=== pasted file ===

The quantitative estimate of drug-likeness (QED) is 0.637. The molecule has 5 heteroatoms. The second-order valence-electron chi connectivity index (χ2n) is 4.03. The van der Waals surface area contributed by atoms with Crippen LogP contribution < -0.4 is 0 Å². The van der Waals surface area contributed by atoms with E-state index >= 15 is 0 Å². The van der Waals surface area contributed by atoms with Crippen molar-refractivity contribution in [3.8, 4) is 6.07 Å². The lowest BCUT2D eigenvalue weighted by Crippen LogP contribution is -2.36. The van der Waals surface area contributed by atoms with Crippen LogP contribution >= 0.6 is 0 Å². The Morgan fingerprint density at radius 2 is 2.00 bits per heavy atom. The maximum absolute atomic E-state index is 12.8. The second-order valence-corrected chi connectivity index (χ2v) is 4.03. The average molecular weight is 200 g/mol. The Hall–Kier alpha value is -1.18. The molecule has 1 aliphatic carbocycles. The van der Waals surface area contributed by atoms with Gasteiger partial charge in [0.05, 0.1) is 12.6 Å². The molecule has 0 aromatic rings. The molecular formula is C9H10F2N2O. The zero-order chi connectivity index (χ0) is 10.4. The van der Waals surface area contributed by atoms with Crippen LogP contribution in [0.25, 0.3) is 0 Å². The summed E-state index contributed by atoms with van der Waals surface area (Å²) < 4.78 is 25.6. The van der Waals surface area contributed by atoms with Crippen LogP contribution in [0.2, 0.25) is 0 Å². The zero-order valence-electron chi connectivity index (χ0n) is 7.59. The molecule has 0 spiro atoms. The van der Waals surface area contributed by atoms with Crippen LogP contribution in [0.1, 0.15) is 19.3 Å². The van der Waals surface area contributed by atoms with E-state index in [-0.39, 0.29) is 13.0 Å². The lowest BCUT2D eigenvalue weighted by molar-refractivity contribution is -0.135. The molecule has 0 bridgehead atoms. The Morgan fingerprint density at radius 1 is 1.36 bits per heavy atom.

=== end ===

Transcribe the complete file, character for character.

The quantitative estimate of drug-likeness (QED) is 0.637. The molecule has 5 heteroatoms. The second-order valence-electron chi connectivity index (χ2n) is 4.03. The van der Waals surface area contributed by atoms with Crippen LogP contribution < -0.4 is 0 Å². The van der Waals surface area contributed by atoms with E-state index >= 15 is 0 Å². The van der Waals surface area contributed by atoms with Crippen molar-refractivity contribution in [3.8, 4) is 6.07 Å². The lowest BCUT2D eigenvalue weighted by Crippen LogP contribution is -2.36. The van der Waals surface area contributed by atoms with Crippen LogP contribution >= 0.6 is 0 Å². The Morgan fingerprint density at radius 2 is 2.00 bits per heavy atom. The maximum absolute atomic E-state index is 12.8. The second-order valence-corrected chi connectivity index (χ2v) is 4.03. The average molecular weight is 200 g/mol. The Hall–Kier alpha value is -1.18. The molecule has 1 aliphatic carbocycles. The van der Waals surface area contributed by atoms with Gasteiger partial charge in [0.05, 0.1) is 12.6 Å². The molecule has 0 aromatic rings. The molecular formula is C9H10F2N2O. The zero-order chi connectivity index (χ0) is 10.4. The van der Waals surface area contributed by atoms with Crippen LogP contribution in [0.25, 0.3) is 0 Å². The summed E-state index contributed by atoms with van der Waals surface area (Å²) < 4.78 is 25.6. The van der Waals surface area contributed by atoms with Crippen LogP contribution in [0.2, 0.25) is 0 Å². The zero-order valence-electron chi connectivity index (χ0n) is 7.59. The molecule has 0 spiro atoms. The van der Waals surface area contributed by atoms with Crippen LogP contribution in [0.1, 0.15) is 19.3 Å². The van der Waals surface area contributed by atoms with E-state index in [-0.39, 0.29) is 13.0 Å². The lowest BCUT2D eigenvalue weighted by molar-refractivity contribution is -0.135. The molecule has 0 bridgehead atoms. The Morgan fingerprint density at radius 1 is 1.36 bits per heavy atom.